Corti D.,Humabs Biomedical SA |
Corti D.,Institute for Research in Biomedicine |
Lanzavecchia A.,Institute for Research in Biomedicine
Microbiology Spectrum | Year: 2014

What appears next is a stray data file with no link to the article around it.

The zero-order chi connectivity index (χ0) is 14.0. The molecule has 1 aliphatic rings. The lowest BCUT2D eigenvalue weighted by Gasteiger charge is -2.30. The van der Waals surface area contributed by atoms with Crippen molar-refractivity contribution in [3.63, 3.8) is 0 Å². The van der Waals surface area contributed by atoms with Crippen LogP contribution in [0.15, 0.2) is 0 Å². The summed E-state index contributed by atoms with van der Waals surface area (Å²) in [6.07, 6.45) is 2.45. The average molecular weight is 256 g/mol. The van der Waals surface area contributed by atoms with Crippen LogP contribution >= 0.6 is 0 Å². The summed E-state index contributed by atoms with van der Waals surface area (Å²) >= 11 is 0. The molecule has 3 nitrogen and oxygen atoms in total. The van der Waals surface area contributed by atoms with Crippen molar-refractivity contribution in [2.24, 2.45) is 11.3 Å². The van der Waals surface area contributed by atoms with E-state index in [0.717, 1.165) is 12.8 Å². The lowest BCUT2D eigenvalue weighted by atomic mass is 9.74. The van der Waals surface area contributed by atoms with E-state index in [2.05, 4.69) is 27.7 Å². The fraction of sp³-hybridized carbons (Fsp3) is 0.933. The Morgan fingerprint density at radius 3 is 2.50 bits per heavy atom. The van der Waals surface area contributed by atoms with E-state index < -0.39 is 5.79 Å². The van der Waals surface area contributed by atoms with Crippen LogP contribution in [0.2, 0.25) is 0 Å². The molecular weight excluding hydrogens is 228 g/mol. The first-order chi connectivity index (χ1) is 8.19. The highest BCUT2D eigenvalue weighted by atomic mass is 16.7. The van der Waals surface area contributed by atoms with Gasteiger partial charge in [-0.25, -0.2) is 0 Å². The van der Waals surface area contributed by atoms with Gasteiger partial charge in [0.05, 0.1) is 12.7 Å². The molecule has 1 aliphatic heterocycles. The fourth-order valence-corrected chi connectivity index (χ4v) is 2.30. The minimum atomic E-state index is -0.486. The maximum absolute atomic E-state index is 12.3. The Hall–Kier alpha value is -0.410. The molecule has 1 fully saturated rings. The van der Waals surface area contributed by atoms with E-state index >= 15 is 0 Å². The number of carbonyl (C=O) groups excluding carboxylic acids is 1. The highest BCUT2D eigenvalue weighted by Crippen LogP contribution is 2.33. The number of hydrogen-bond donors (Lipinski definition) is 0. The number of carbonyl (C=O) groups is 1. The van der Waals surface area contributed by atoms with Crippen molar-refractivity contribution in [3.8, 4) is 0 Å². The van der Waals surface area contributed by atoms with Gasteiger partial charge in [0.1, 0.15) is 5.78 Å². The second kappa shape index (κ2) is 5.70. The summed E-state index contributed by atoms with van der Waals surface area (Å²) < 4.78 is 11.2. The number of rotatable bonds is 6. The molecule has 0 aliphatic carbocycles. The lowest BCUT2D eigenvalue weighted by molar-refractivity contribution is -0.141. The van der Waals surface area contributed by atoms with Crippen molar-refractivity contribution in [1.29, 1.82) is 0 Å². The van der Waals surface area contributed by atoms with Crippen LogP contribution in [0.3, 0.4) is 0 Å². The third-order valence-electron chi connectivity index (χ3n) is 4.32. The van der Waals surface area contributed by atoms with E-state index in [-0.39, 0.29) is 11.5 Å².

In this article, we highlight the advantages of isolating human monoclonal antibodies from the human memory B cells and plasma cell repertoires by using highthroughput cellular screens. Memory B cells are immortalized with high efficiency using Epstein-Barr virus (EBV) in the presence of a toll-like receptor (TLR) agonist, while plasma cells are maintained in single-cell cultures by using interleukin 6 (IL-6) or stromal cells. In both cases, multiple parallel assays, including functional assays, can be used to identify rare cells that produce antibodies with unique properties. Using these methods, we have isolated potent and broadly neutralizing antibodies against a variety of viruses, in particular, a pan-influenza-A-neutralizing antibody and an antibody that neutralizes four different paramyxoviruses. Given the high throughput and the possibility of directly screening for function (rather than just binding), these methods are instrumental to implement a target-agnostic approach to identify the most effective antibodies and, consequently, the most promising targets for vaccine design. This approach is exemplified by the identification of unusually potent cytomegalovirus-neutralizing antibodies that led to the identification of the target, a pentameric complex that we are developing as a candidate vaccine. © 2014 American Society for Microbiology. All rights reserved.